Balancing Patient Sympathy and Practice Policies

July 13, 2015

We continue to strive to provide good patient care, but there are only so many hours in a day, and patient tears won't make those hours multiply.

A couple of weeks ago, a patient I see for thyroid disease said to me, "I want your opinion on something. Last month, I developed Bell's palsy. I knew what it was. The next morning, I called a neurologist and asked the front desk if I could be seen that day. She said there were no openings that day. I asked if one of the neurologists could see me at the end of the day. I didn't want to make anybody else's appointment late, I didn't ask to be squeezed in, I just wanted one of them to see me at the end of the day. She said that they couldn't.  I started to cry. I said, 'Please, please, can't they just stay and see me?' She said she would check. When she came back to the phone, she said they couldn't see me. Can you believe that?!"

 What I wanted to say was, "I can't believe you are even asking me this question," but what I actually said was, "Well, I can understand why they wouldn't be able to accommodate you."  I said that if she felt it was an emergency, then she should have gone to the emergency room. She said she knew it wasn't an emergency. Then, she asked me if I would have seen someone who had called crying, and I said no. If I stayed late to see every person who cried on the phone or got angry or begged, I would never go home. She said when she worked as a teacher (which with all due respect was probably a good 40 years ago), she would have stayed late to help a student who needed it even if her boyfriend was waiting to have dinner. I wasn't going to argue with her about it. She said she wanted my opinion, but what she really wanted was affirmation, and she wasn't going to get it from me.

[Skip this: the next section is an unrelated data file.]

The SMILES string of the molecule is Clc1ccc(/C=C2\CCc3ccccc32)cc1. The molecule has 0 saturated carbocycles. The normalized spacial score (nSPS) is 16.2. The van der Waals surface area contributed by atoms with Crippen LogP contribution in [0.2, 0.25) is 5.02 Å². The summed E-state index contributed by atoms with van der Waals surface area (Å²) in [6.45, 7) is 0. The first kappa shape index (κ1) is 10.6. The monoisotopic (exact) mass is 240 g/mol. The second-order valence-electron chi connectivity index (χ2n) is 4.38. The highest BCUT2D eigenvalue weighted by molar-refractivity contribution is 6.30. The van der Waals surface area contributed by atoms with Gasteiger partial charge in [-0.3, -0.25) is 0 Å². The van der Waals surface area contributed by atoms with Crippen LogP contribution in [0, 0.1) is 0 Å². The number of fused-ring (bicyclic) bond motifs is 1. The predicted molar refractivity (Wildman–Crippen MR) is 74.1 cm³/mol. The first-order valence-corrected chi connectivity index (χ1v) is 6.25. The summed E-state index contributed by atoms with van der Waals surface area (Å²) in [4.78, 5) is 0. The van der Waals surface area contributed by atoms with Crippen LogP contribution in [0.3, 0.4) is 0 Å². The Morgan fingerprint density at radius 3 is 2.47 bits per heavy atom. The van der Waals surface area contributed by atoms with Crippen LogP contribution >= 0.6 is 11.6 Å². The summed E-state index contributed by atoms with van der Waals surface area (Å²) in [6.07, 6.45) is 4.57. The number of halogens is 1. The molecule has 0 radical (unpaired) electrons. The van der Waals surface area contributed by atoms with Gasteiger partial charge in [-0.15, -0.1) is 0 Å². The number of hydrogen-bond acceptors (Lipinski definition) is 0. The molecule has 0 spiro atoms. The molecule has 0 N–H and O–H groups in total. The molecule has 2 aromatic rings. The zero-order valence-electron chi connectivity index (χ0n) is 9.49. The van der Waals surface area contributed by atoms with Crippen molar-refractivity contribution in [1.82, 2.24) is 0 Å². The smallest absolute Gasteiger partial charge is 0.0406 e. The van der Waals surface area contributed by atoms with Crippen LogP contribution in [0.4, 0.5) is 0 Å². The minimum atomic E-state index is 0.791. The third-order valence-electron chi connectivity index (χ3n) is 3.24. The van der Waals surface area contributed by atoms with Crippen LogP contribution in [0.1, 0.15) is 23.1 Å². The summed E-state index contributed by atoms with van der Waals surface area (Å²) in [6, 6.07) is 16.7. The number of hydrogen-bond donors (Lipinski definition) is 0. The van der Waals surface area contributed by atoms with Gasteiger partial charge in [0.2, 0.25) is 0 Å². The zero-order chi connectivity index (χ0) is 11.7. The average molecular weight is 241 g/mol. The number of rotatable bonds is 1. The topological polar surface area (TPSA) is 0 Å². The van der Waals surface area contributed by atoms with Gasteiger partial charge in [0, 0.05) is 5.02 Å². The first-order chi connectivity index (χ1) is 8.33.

I tell this story because it is a reflection of some patients' unrealistic expectations of physicians. It partly stems from their unawareness of what goes on behind the scenes and after hours. Long after the patient appointments are done, there are forms to fill out and phone calls to make. These are also part of patient care, and we need time to do it. It often takes me two hours to three hours to finish a day's worth of non-appointment tasks. It also partly due to the perception that the practice of medicine is just like any other consumer product - I want it, therefore, I should have it and have it my way. There are patients who get upset because our hours are inconvenient for them. We work five days a week, start at 8 a.m., see patients during the traditional lunch hour, and see patients until 5:45 p.m. twice a week. It is also partly because many patients forget that we are human, too. We get sick, we have family members who get sick, and we have spouses and children and aging parents. We need to sleep, eat, and bathe. We need to see our doctors, too, and guess what? We have to see our doctors during their office hours. No late night or weekends. And to better serve our patients, we need to pursue further education and attend lectures and conferences.

We continue to strive to provide good patient care, but there are only so many hours in a day, and tears won't make those hours multiply.